Ankara supports "One China policy," but distinction should be made between "terrorists and innocent people," Turkey's Foreign Minister Mevlut Cavusoglu tells Beijing in speech at UN Human Rights Council, Geneva.
Turkey's Foreign Minister Mevlut Cavusoglu voiced concern on Monday at China's alleged mistreatment of Uighurs and other Muslims in the East Turkistan region.
He also called for authorities to protect freedom of religion and cultural identity.
Without specifically mentioning mass detention camps reported to hold one million Muslims – which China says are centres for vocational education – Cavusoglu told the UN Human Rights Council [UNHRC] that "reports regarding human rights violations against Uighurs and other Muslim communities in East Turkistan are serious cause for concern."
"We encourage Chinese authorities and expect that universal human rights, including freedom of religion, are respected and full protection of the cultural identities of the Uighurs and other Muslims is ensured," he told the Geneva forum.
China has rejected all accusations of mistreatment in the camps.
A distinction should be made between "terrorists and innocent people," Cavusoglu said, adding, "And I have to underline that we support the One China policy."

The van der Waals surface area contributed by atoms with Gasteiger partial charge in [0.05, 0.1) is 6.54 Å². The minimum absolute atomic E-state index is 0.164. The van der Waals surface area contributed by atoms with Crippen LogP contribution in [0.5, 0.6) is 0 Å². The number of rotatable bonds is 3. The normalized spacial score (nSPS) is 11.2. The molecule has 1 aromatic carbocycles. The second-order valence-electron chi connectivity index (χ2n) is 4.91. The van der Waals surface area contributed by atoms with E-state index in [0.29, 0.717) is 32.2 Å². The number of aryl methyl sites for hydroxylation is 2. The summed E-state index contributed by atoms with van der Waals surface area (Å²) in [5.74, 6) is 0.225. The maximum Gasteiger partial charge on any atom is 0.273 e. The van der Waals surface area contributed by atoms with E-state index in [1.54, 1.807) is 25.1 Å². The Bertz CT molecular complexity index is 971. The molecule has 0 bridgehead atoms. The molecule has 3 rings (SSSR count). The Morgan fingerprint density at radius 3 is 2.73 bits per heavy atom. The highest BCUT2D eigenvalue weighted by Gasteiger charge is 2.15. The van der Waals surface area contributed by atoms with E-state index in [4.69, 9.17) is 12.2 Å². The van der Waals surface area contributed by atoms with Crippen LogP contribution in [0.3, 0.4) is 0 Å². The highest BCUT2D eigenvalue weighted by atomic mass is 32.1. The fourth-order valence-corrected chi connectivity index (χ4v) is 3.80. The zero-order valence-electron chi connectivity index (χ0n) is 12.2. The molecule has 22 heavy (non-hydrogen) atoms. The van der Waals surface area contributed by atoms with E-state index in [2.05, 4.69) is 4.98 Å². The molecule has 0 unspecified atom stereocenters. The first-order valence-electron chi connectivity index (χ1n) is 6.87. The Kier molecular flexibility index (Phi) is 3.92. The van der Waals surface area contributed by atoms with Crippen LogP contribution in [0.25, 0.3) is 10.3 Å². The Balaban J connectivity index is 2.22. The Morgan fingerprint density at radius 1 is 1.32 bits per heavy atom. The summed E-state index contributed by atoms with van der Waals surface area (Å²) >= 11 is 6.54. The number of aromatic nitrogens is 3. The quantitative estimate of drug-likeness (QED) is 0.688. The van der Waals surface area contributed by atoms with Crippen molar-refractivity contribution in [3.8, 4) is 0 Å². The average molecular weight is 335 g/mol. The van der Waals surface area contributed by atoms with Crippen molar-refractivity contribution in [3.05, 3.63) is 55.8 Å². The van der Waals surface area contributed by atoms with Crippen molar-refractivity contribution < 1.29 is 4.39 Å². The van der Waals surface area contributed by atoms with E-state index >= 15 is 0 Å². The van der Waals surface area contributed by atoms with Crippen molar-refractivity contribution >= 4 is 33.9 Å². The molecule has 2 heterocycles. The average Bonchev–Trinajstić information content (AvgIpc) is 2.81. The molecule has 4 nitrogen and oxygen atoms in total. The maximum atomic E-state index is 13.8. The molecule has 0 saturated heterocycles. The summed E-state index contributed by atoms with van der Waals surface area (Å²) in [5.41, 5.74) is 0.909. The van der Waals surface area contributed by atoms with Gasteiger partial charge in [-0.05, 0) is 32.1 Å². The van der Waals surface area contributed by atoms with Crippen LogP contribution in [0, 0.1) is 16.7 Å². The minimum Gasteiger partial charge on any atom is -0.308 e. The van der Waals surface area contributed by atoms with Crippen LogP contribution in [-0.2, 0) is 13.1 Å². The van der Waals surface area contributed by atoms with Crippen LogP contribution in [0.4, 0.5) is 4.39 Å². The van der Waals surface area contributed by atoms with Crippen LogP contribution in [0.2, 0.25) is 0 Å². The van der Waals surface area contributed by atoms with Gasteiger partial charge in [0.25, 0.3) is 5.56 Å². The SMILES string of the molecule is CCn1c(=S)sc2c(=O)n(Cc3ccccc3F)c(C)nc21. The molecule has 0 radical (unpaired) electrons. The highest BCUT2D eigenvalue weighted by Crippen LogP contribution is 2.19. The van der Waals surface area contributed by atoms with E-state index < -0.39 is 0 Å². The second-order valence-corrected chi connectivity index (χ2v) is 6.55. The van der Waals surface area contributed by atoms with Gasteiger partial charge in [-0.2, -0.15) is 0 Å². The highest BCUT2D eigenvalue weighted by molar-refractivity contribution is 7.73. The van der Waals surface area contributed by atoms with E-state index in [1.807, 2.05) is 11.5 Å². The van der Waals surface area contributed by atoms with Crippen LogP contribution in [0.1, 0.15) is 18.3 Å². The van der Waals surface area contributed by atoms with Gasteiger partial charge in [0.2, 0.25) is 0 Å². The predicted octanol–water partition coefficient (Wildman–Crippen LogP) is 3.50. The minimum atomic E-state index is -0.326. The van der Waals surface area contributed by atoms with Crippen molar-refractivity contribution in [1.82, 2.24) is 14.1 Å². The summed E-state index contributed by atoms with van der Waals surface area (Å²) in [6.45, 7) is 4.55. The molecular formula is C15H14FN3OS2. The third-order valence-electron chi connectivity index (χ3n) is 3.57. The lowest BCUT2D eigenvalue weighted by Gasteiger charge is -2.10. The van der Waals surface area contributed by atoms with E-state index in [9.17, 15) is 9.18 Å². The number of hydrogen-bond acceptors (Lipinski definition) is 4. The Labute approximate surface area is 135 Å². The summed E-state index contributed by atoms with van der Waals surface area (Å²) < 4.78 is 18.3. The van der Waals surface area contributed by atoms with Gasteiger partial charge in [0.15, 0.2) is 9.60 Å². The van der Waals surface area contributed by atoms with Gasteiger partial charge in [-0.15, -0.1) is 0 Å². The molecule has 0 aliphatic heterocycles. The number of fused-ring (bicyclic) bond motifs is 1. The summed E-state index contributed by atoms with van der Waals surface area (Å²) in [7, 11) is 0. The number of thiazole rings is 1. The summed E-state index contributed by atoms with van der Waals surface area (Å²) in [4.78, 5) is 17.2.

The East Turkistan region is home to around 10 million Uighurs.
The Turkic Muslim group, which makes up around 45 percent of the region's population, has long accused Chinese authorities of cultural, religious and economic discrimination.
Up to one million people, or about seven percent of the Muslim population in the East Turkistan region, have been incarcerated in an expanding network of "political re-education" camps, according to US officials and UN experts.
Families of missing Uighurs speak out
Nearly two years after the Chinese government began to detain members of Muslim minority groups in western China, a growing number of family members abroad are refusing to remain silent.
On Sunday, about three dozen relatives of some of the Uighurs, Kazakhs and others being held without charge, spoke out about the mass detentions at an event in Washington, DC, hoping to raise awareness of what many are calling a human rights travesty.
"If you know someone who is missing, it is time to speak up," said Ferkat Jawdat, a Virginia-based software engineer.
He's lost contact with his 52-year-old mother in East Turkistan.
For members of the Uighur diaspora, losing a family member into the sprawling system has become all too common.
Jawdat co-organised Sunday's gathering so that Uighurs in the US could start collecting information on their parents, grandparents, aunts and uncles, and even children whose whereabouts are unknown.
They plan to present the data to the United Nations Working Group on Enforced or Involuntary Disappearances and the US State Department.
Some of the attendees have confirmation that their loved ones are detained in East Turkistan. Others have simply lost contact — and fear the worst.
"We want to raise awareness about what can happen to American families — many of these people here are American citizens," said Jawdat, a US citizen who helped organise the event, held in the basement of a public library.
Similar gatherings took place concurrently in eight other countries, including Turkey, France, Germany, Australia and Canada.